Jessica Trounstine, Associate Professor of Political Science, University of California, Merced.
Jessica Trounstine will present several pieces from her next book, Segregation by Design: Local Politics and Inequality in American Cities, forthcoming from Cambridge University Press.
Segregation by Design draws on more than 100 years of quantitative and qualitative data from thousands of American cities to explore how local governments generate race and class segregation.
Starting in the early 20th century, cities have used their power of land use control to determine the location and availability of housing, amenities (such as parks), and undesirable land uses (such as garbage dumps). The result has been segregation – first within cities and more recently between them.
Documenting changing patterns of segregation and their political mechanisms, Trounstine argues that city governments have pursued these policies to enhance the wealth and resources of white property owners at the expense of people of color and the poor.
Contrary to leading theories of urban politics, local democracy has not functioned to represent all residents. The result is unequal access to fundamental local services—from schools, to safe neighborhoods, to clean water.
- Read book introduction
View graphic novel (offers overview of findings in the book)
By Jessica Trounstine and Darick Ritter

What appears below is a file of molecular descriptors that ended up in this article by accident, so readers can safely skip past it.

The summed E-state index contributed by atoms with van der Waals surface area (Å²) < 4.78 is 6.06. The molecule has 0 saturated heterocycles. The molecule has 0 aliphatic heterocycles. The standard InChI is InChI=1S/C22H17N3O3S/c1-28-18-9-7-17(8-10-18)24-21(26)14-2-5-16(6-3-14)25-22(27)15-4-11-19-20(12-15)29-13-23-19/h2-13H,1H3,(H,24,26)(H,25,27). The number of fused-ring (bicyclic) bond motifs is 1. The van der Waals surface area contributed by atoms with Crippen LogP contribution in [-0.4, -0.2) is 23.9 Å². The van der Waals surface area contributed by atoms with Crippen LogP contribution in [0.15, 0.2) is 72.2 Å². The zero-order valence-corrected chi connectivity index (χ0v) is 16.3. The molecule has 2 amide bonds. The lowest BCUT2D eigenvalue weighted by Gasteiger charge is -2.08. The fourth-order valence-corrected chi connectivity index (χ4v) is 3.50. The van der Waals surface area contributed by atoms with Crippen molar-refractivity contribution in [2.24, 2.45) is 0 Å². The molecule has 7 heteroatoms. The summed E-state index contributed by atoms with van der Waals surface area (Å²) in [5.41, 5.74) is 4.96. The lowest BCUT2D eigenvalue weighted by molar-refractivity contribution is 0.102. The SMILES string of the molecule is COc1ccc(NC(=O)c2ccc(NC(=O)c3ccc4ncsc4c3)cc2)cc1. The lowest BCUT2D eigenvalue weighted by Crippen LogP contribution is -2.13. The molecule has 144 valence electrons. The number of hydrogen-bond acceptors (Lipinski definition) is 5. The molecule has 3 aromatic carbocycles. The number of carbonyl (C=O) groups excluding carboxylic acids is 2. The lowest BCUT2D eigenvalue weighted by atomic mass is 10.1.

About the speaker
Jessica Trounstine studies American politics with a focus on sub-national politics, primarily concentrating on large cities. Her work studies the process and quality of representation.
She is particularly interested in how political institutions enhance or limit the ability of residents to achieve responsive government. Trounstine takes a mixed method approach to her scholarship including using historical analysis, qualitative data and quantitative methods.
She is the author of Political Monopolies in American Cities: The Rise and Fall of Bosses and Reformers (University of Chicago Press, 2008), winner of the American Political Science Association's award for Best Book in Urban Politics published in 2008.
Trounstine received the Clarence Stone Scholar Award in 2010, awarded by APSA's Urban Politics Section to recognize early career scholars who are making a significant contribution to the study of urban politics.